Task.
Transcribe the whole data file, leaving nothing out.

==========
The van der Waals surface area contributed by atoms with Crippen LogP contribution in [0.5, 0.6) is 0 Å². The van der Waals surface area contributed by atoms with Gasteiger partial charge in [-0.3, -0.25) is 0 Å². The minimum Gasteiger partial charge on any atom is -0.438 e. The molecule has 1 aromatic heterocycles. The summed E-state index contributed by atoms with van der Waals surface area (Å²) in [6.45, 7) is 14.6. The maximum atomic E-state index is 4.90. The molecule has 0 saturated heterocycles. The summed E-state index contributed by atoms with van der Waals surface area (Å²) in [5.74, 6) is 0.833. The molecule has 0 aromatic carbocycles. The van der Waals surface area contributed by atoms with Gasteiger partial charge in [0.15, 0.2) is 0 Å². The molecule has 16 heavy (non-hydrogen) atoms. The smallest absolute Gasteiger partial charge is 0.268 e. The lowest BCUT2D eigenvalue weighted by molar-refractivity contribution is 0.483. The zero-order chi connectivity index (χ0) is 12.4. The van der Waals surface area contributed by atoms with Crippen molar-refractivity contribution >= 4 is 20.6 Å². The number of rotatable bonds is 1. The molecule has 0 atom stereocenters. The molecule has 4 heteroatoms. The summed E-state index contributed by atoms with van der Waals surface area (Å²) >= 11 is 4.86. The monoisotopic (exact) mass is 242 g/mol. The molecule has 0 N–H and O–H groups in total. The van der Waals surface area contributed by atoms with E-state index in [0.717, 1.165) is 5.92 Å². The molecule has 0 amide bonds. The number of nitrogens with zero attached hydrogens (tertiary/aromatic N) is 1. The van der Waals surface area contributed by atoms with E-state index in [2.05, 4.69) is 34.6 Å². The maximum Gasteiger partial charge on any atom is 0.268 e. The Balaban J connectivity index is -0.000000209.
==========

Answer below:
The van der Waals surface area contributed by atoms with Crippen LogP contribution in [0.5, 0.6) is 0 Å². The van der Waals surface area contributed by atoms with Gasteiger partial charge in [-0.3, -0.25) is 0 Å². The minimum Gasteiger partial charge on any atom is -0.438 e. The molecule has 1 aromatic heterocycles. The summed E-state index contributed by atoms with van der Waals surface area (Å²) in [6.45, 7) is 14.6. The maximum atomic E-state index is 4.90. The molecule has 0 saturated heterocycles. The summed E-state index contributed by atoms with van der Waals surface area (Å²) in [5.74, 6) is 0.833. The molecule has 0 aromatic carbocycles. The van der Waals surface area contributed by atoms with Gasteiger partial charge in [0.15, 0.2) is 0 Å². The molecule has 16 heavy (non-hydrogen) atoms. The smallest absolute Gasteiger partial charge is 0.268 e. The lowest BCUT2D eigenvalue weighted by molar-refractivity contribution is 0.483. The zero-order chi connectivity index (χ0) is 12.4. The van der Waals surface area contributed by atoms with Crippen molar-refractivity contribution >= 4 is 20.6 Å². The number of rotatable bonds is 1. The molecule has 0 atom stereocenters. The molecule has 4 heteroatoms. The summed E-state index contributed by atoms with van der Waals surface area (Å²) >= 11 is 4.86. The monoisotopic (exact) mass is 242 g/mol. The molecule has 0 N–H and O–H groups in total. The van der Waals surface area contributed by atoms with E-state index in [0.717, 1.165) is 5.92 Å². The molecule has 0 amide bonds. The number of nitrogens with zero attached hydrogens (tertiary/aromatic N) is 1. The van der Waals surface area contributed by atoms with E-state index in [2.05, 4.69) is 34.6 Å². The maximum Gasteiger partial charge on any atom is 0.268 e. The Balaban J connectivity index is -0.000000209.